Arab World Teachers Pay Teachers {Resource}

Due to some encouragement, I have decided to start selling my Arab world educational resources on Teachers Pay Teachers.

My first selling product I decided to make was a set of 12 quotes by Arab American women, many of them listed on my 99 Arab American Women Resource post.

These include:

  • Manal Al-Sharif is a women’s rights activist.
  • Cherien Dabis is an actress, director, producer, and screenwriter.
  • Mona Eltahawy is a freelance journalist, and social commentator.
  • Deana Haggag is an arts administrator.
  • Suheir Hammad is a poet, author, performer, and political activist.
  • Hoda Kotb is a broadcast journalist, television personality, and author.
  • Christa McAuliffe was a teacher and astronaut.
  • Naomi Shihab Nye is a poet, songwriter, and novelist
  • Ilhan Omar is a politician and social activist.
  • Marlo Thomas is an actress, producer, author, and social activist.
  • Helen Thomas was a reporter and author.
  • Maysoon Zayid is an actress and comedian.

A sample of one of the quotes:

I hope to have a few more Arab world educational resources up before April’s Arab Heritage Month.

My shop previously only held one free product, my Ramadan countdown lantern:

Please be sure to Follow my “new” ACraftyArab Teachers Pay Teachers Shop as it starts to get some attention from me.

Kofta Crescent Ring {Recipe}

Our family had friends over for dinner recently and I made kofta, a meatball type dish, commonly eaten from the Middle East and North Africa (MENA) region. To make my kofta a little more unusual, I placed it into pre-made crescent rolls shaped into a ring.

In Morocco, kofta is made in a tagine, while in Libya and Egypt, kofta might be shaped into cigar or finger sizes that can easily fit into sandwiches. Some in the Levent region, like Jordon or Palestine, might make kofta flattened into a tray or made into patties.

I have seen the crescent rings made before, from taco crescent rings to french dip crescent rings, but I had never seen one made from kofta.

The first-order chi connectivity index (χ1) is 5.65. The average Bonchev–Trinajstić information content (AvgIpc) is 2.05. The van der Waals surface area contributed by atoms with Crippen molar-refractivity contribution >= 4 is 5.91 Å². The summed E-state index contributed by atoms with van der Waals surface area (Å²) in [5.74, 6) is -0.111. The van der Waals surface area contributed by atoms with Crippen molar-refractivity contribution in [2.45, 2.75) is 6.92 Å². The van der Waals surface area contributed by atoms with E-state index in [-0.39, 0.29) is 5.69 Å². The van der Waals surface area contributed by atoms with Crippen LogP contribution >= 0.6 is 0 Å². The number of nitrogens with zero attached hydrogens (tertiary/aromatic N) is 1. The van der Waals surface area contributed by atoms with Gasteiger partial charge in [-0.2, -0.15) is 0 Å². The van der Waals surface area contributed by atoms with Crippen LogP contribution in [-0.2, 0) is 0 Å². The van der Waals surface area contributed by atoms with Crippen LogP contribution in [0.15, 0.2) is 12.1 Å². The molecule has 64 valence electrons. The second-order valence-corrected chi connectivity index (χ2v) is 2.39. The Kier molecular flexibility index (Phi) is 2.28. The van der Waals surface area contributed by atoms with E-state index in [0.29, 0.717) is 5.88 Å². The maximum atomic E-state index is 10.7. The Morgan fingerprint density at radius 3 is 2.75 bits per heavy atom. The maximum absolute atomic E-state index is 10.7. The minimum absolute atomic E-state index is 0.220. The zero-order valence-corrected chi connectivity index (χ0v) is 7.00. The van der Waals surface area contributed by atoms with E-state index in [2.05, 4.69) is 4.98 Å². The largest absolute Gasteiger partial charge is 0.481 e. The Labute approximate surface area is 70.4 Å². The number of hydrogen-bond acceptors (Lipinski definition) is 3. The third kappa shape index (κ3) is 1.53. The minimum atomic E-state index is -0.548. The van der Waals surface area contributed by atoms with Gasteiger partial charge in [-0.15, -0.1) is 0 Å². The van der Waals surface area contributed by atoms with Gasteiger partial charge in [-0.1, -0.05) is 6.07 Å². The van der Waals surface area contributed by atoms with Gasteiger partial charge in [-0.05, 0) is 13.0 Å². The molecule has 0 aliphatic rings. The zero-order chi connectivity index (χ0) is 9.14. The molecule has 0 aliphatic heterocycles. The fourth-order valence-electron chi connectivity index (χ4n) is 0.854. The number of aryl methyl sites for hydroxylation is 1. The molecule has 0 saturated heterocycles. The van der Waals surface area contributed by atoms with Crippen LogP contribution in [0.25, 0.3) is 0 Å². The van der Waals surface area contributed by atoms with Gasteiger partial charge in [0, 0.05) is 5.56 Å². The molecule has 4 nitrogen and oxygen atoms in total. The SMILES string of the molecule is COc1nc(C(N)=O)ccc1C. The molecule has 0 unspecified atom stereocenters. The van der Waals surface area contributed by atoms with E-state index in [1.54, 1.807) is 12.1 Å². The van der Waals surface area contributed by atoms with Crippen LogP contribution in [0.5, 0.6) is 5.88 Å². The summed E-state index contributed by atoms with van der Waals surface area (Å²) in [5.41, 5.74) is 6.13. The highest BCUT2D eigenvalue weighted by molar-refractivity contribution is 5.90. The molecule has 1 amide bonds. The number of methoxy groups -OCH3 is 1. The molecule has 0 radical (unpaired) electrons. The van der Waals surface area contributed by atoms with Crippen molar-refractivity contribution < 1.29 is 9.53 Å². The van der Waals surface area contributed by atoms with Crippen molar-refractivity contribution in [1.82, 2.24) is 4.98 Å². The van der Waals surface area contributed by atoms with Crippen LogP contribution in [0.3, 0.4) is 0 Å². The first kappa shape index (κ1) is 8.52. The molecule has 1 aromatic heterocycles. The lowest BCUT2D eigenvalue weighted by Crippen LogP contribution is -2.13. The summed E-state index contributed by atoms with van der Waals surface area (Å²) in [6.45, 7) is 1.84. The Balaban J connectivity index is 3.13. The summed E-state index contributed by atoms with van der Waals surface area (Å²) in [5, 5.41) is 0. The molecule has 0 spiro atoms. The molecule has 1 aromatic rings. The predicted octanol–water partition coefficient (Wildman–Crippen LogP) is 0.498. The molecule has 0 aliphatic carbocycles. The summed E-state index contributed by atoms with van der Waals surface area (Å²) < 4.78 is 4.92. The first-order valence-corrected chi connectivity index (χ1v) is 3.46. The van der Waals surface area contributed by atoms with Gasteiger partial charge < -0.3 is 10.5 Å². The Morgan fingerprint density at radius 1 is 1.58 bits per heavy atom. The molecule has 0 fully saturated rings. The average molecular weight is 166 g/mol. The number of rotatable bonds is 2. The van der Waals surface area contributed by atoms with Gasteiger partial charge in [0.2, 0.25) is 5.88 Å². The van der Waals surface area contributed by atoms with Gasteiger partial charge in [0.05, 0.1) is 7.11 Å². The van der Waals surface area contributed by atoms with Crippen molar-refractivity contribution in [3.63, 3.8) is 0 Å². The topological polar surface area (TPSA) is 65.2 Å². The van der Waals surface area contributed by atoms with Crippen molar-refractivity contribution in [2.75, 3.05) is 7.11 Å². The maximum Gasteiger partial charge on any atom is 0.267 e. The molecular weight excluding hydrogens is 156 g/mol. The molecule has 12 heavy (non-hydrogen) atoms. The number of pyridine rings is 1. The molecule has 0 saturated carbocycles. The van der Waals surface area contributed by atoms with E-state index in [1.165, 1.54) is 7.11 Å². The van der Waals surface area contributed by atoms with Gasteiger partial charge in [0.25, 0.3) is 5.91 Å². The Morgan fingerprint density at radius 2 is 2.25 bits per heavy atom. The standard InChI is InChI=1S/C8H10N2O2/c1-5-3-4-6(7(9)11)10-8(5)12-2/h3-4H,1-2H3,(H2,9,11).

I will have to admit the photos below are of our family’s second attempt. The first try tasted just the same, but did not look pretty. I figured out the secret and want to share it with you so you’ll enjoy this yummy dish at home too.

Ingredients

  • 2lbs ground beef
  • 1egg
  • 1cup bread crums
  • 3 or 4 cloves garlic
  • 1tsp sald
  • 2 1/2tsp ground sumac
  • 2tsp ground cumin
  • 1 1/2tsp red peper flakes
  • 1 1/2tsp paprika
  • 2 packages of Pillsbury Crescents

I started by getting the ring ready first. I placed all the crescent rolls in a circle, making sure the bottoms overlapped, with the points facing out.

Slice the garlic cloves and place them, along with all the other ingredients, into one bowl. Wash your hands and use them to mix everything. Kids love to do this part, so let them at it.

After everything is well mixed, shape the meat mixture into a circle on the crescent rolls.

Here is where I messed up on my first try, make sure the tips of the crescent rolls are tucked under. Bake at 350 for 30-35 minutes and your kofta crescent ring is ready to enjoy.

Let the kofta cool a little before cutting into it, but the lines of the rolls make it easy to size portions.

Our dinner table also included Moroccan stew, tabouleh, and pasta salad, along with a few other sides.

Be sure to stop by these other kid friendly foods from the MENA region

Eid Sprinkle Marshmallow Pops {Tutorial}

Sandwich Swap {Book Review} plus Hummus {Recipe}

Visit A Crafty Arab on Pinterest to see more posts about the Arab world & Muslim culture.


Arab Homemade Hummus {Recipe} Plus {Review}

We made this home made hummus recipe to celebrate Happy Valentine’s Day! For those that don’t observe today, then Happy International Book Giving Day!

The mission of book giving day is to get books into the hands of as many children as possible. To help celebrate, my daughter gifted one of her favorite books, The Sandwich Swap by Her Majesty Queen Rania Al Abdullah, to a new friend at school. She had just moved to the area and didn’t have any books in her room yet.

This delightful book tells the story of two best friends, Salma and Lily, who share so many things in common. Except for lunch.

Lily eats a peanut butter and jelly sandwiche while Salma eats a hummus and pita sandwich. Soon the entire school is involved in their lunch lesson of friendship, love and tolerance.

In the book, Salma’s mother makes her the sandwiches every morning for lunch and I told my daughter that I remember my own doing the same.  We realized that we wanted to gift the sandwich book with some homemade hummus. We then spent the afternoon putting our book and hummus welcoming present together.

Supplies

1/3 cup Lemon juice
1/2 cup Olive oil
Olives for garnish
1/4 cup Tahini
1/2 teaspoon salt
1/4 teaspoon paprika or pepper
3 cloves garlic
1 can chickpeas or 2 cups dried chickpeas*

*Hummus is the Arabic world for mashed chickpeas. If you are buying your chickpeas in the can, they are ready to be used, simply drain them. If you buy your chickpeas dry, you will need to bring them to boil then simmer about 1/2 hour until tender.

Combine all ingredients into a food processor and mix until the consistency is smooth. I sometimes sneak in a teaspoon of cayenne if no one is looking for an extra kick.

Place in dish and add a teaspoon of olive oil.  Place a few olives on top for garnish and enjoy with a side of pita chips.  Or add in pita bread as a sandwich.

If you enjoyed this hummus recipe, be sure to visit other Arab food recipes on A Crafty Arab on Pinterst.

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